By Cathy Margolin, Dipl Oriental Medicine, L.Ac., Founder of Pacific Herbs.
Flowering plants are smart. They know how to grab our attention and the attention of passing insects. Flowers are intentionally flaunting sex. Makes perfect sense really, since it’s the flowers job to manage the reproduction of the plant. Plants produce beautiful flower petals of varying colors and shapes to advertise the sexual organs ever so masterly hidden inside. Flowers release powerful aphrodisiac scents, an instinctive incentive for insects to come in and play. Nectar and pollen are the insects’ rewards and the plant benefits from the insects who carry their pollen to other plants which insures rapid fertilization and reproduction. Flowers are smarter than you might think, but there’s more to flowers than just sex.
We have depended on flowers for our food supply, such as rice, wheat, corn and for clothing materials such as cotton and for medicine, continuously for thousands of years. Long before western pharmaceutical drugs, flowers were used as herbal remedies and recorded use goes back to 500 AD. Chinese medicine for example has used flowers in herbal remedies to heal a huge variety of afflictions. Here are a few examples:
Lonicerae Flower – (Jin Yin Hua) has been used in Asian cultures for colds, flu and sore throats. Recently, it was one of the four herbs in a formula to combat the swine flu and has proven its antibiotic properties successfully through years of research.
Viola Flower – (Zi Hua Di Ding) is known as the purple flower earth herb. This herb/flower has both anti-inflammatory and anti-pyretic effects, meaning it can treat fevers and bacterial infections. It has been used for centuries as an herbal remedy to treat snake bites because it can reduce both swelling and toxicity.
Pagoda Flower – or Sophorae flower (Huai Hua) is used to stop various bleeding disorders. Chinese medicine often uses this herb/flower in the treatment of hemorrhoids and excessive menstrual bleeding.
Chrysanthemum Flower– (Ju Hua) This common Chinese medicine herb has over 30 different specie and is a wonderful natural eye treatment for dry, irritated eyes. It’s also commonly used for high blood pressure, headaches and other aliments in Traditional Chinese Medicine.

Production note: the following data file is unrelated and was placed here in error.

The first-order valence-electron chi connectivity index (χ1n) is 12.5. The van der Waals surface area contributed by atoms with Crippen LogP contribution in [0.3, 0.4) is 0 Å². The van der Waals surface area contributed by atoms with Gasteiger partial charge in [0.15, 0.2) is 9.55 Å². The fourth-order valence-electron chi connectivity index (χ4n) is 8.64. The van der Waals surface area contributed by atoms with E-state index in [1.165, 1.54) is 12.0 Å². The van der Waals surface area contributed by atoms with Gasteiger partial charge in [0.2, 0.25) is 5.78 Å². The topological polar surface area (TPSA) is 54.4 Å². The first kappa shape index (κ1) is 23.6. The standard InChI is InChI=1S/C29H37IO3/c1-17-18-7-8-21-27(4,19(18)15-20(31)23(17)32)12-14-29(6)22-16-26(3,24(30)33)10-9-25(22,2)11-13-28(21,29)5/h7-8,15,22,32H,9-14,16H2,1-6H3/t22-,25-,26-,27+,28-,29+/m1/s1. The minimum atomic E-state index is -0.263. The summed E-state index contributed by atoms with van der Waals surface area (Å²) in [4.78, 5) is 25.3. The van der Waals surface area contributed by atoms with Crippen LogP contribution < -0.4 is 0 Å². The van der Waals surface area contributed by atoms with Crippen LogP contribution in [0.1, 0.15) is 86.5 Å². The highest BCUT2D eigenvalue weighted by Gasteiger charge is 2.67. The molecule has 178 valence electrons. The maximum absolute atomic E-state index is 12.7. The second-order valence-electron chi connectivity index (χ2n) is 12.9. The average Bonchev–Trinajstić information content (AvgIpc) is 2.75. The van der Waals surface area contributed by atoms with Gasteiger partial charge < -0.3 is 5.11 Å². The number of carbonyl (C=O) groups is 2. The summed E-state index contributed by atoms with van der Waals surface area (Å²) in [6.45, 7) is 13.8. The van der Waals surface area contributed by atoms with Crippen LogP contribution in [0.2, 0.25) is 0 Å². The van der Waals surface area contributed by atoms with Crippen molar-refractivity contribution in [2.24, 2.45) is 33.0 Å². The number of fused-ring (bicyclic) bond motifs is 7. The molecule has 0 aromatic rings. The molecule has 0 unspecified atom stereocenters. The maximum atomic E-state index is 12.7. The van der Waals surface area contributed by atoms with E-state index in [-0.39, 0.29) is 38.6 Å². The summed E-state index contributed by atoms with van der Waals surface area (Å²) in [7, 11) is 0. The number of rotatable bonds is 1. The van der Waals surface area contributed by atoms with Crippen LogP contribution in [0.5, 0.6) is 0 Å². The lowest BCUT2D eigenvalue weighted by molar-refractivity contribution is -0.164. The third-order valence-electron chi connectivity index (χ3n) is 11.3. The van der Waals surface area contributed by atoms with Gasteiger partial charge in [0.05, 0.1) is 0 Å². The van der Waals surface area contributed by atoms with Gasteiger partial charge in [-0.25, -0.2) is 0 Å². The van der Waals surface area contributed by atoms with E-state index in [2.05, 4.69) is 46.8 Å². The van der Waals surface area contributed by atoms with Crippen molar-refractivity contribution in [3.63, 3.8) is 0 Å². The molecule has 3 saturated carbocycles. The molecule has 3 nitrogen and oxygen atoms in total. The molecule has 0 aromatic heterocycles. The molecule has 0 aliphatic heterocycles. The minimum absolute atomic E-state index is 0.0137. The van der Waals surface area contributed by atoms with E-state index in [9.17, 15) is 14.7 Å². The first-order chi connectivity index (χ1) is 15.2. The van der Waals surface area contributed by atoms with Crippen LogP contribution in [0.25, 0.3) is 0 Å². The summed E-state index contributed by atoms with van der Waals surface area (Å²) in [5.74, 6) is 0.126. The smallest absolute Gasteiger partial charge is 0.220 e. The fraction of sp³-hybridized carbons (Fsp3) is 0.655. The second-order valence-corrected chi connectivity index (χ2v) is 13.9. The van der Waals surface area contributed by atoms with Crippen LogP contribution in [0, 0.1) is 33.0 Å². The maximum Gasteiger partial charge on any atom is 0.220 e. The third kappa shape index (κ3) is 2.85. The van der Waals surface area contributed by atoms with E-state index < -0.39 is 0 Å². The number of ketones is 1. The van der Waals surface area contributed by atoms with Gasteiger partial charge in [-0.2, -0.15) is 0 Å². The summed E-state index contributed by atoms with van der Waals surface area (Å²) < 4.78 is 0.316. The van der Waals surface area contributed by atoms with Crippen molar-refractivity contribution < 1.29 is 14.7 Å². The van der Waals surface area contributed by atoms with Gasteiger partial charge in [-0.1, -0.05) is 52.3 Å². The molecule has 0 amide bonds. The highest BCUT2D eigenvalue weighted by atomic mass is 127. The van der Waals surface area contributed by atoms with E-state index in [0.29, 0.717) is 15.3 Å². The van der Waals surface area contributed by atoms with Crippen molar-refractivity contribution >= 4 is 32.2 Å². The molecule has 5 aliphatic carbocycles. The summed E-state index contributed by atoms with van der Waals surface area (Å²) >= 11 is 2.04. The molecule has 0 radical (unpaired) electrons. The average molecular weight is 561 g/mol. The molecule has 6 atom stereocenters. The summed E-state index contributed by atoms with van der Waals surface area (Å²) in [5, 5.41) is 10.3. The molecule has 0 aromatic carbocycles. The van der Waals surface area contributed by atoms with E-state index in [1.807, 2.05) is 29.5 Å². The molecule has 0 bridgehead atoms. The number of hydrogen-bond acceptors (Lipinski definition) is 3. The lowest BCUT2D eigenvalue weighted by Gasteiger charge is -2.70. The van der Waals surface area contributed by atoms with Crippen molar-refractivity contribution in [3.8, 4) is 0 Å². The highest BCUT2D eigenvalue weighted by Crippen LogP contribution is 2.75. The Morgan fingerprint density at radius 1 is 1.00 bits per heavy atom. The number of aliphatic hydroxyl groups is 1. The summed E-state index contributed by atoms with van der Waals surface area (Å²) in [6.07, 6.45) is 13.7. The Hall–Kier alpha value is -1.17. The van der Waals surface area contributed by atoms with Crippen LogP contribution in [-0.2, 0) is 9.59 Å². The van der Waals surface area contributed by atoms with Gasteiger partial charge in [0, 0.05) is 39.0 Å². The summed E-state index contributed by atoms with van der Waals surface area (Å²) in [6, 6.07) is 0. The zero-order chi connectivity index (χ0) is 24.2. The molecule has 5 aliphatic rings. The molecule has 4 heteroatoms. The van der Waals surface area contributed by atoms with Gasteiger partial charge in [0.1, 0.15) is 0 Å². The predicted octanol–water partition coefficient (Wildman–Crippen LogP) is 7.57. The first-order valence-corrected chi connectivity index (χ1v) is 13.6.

Safflower also known as Carthamus – (Hong Hua) is a red flower used to treat menstrual disorders. It’s known to invigorate circulation and help dissolve clots. Safflower has been extensively studied and found beneficial for use in patients with heart disease and joint pain. This flower also has a high success rate in treating flat warts. (Now that’s a fun herbal remedy fact!)
Magnolia Flower – (xin yin hua) How about a flower to treat nasal congestion? This flower is one of the most effective herbal remedies for stuffy noses and chronic sinusitis.
Lotus Flower – (Lian Zi Xin) I would be remiss not to mention one of the most famous flowers associated with Chinese medicine, the Lotus flower. Eight parts of the lotus plant are used for their botanical medicine qualities. The flower is known to treat bleeding disorders (i.e. bloody noses) and often used for irritability and fevers. The stamen of the lotus flower also has healing qualities. One use in Traditional Chinese Medicine is to reduce excessive dreaming.
Flowers truly have wonderful healing properties and have changed our world more than we imagine. Chinese medicine understands flowers are useful beyond just their sexual appeal of beautiful packaging. (Many more are used in Traditional Chinese medicine than I could possibly have space to mention here.)
Thank the flowering plants this summer as their diversity unfolds and they advertise their beauty. Even though flowers are beautiful to look at, don’t overlook the fact they also provide us with an abundance of natural herbal remedies.
Jennifer Dubowsky, LAc, is a licensed acupuncturist with a practice in downtown Chicago, Illinois, since 2002. Dubowsky earned her Bachelor of Science degree in Kinesiology from University of Illinois in Chicago and her Master of Science degree in Oriental Medicine from Southwest Acupuncture College in Boulder, Colorado. During her studies, she completed an internship at the Sino-Japanese Friendship Hospital in Beijing, China. Dubowsky has researched and written articles on Chinese medicine and has given talks on the topic. She maintains a popular blog about health and Chinese medicine at Acupuncture Blog Chicago. Adventures in Chinese Medicine is her first book. You can find her at www.tcm007.com.